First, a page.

Top-down vs. Bottom-up KM: Insights from the Katrina response

Watching, listening to, and reading about the response to Hurricane Katrina I have noticed that, in general, the “official” response of government has been almost universally denounced as slow and insufficient while the “un-official” responses of individuals and various organizations have been praised as rapid and, at times, heroic.

Though there is still a lot of analysis to be done in terms of what worked and actually made a difference, at first glance these two ends of the response spectrum provide some real world, real time insight into the question of what type of organizational culture and knowledge management is better – that which is designed top-down or that which is “grown” from the bottom up.

Instead of the term “better”, I think the term “more appropriate” is, well, more appropriate. The two different styles of KM are best used in the circumstances they are best suited for. In a crisis situation such as this, there is no question (at least in my mind) that the ad-hoc, bottoms up method of doing things works best. But I don’t believe it is scaleable to the level needed for the medium- to long-term KM needs.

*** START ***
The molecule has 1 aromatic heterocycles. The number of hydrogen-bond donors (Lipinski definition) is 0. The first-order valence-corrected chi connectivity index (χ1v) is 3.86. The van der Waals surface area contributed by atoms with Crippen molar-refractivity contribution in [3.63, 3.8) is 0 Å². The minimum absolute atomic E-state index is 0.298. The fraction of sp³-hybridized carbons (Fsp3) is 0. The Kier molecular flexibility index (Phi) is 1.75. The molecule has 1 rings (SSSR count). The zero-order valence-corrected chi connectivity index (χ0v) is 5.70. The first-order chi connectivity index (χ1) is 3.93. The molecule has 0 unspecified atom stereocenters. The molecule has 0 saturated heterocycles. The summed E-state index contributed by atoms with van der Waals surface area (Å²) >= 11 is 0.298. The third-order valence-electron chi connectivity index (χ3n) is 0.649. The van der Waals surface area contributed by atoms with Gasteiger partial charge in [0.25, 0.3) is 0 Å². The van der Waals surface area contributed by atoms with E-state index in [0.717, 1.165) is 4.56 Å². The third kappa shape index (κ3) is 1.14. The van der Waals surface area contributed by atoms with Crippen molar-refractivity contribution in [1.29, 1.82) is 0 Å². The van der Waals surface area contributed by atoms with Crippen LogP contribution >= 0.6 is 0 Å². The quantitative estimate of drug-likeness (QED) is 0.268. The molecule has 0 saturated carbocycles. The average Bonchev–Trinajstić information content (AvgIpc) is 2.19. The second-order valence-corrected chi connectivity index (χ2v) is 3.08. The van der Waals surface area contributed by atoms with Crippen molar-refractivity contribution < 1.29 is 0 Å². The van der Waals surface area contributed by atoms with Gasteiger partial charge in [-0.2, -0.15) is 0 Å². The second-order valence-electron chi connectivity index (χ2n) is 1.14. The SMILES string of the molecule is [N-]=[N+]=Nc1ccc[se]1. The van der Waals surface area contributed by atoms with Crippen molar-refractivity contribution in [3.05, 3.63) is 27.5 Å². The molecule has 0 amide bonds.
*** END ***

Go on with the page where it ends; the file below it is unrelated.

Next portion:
I think that what will come out of the inevitable investigations into “what went wrong” is not that top-down KM doesn’t work, but rather that there was no effective KM system or process in place to support the required top-down operations. This was, as far as I know, the first major catastrophe that FEMA has had to deal with since being incorporated into the Department of Homeland Security bureaucracy. (See Destroying FEMA for more on FEMA and DHS.)

There is obviously a bit of work that still needs to be done to make sure that all threats, natural and man-made, are adequately managed from a knowledge perspective. I’m sure that we’ll hear more on that once Congress starts its investigations.

One thought on “Top-down vs. Bottom-up KM: Insights from the Katrina response

  1. Reblogged this on Brett's Phrontistery and commented:

    “The messiness of the web often deals with the messiness of disasters better than centralised systems which can fall over under pressure!”

    A Facebook friend posted this today, reminded me of these early thoughts I had back in the aftermath of Katrina along similar lines. But back then we didn’t have Twitter, we didn’t have Facebook and Instagram and … and … and….

    And just now on the TV news feed: “People are resorting to Twitter and Facebook because the 911 system is overwhelmed.” Not just to connect with the centralized authorities, but to connect with – and help – each other.


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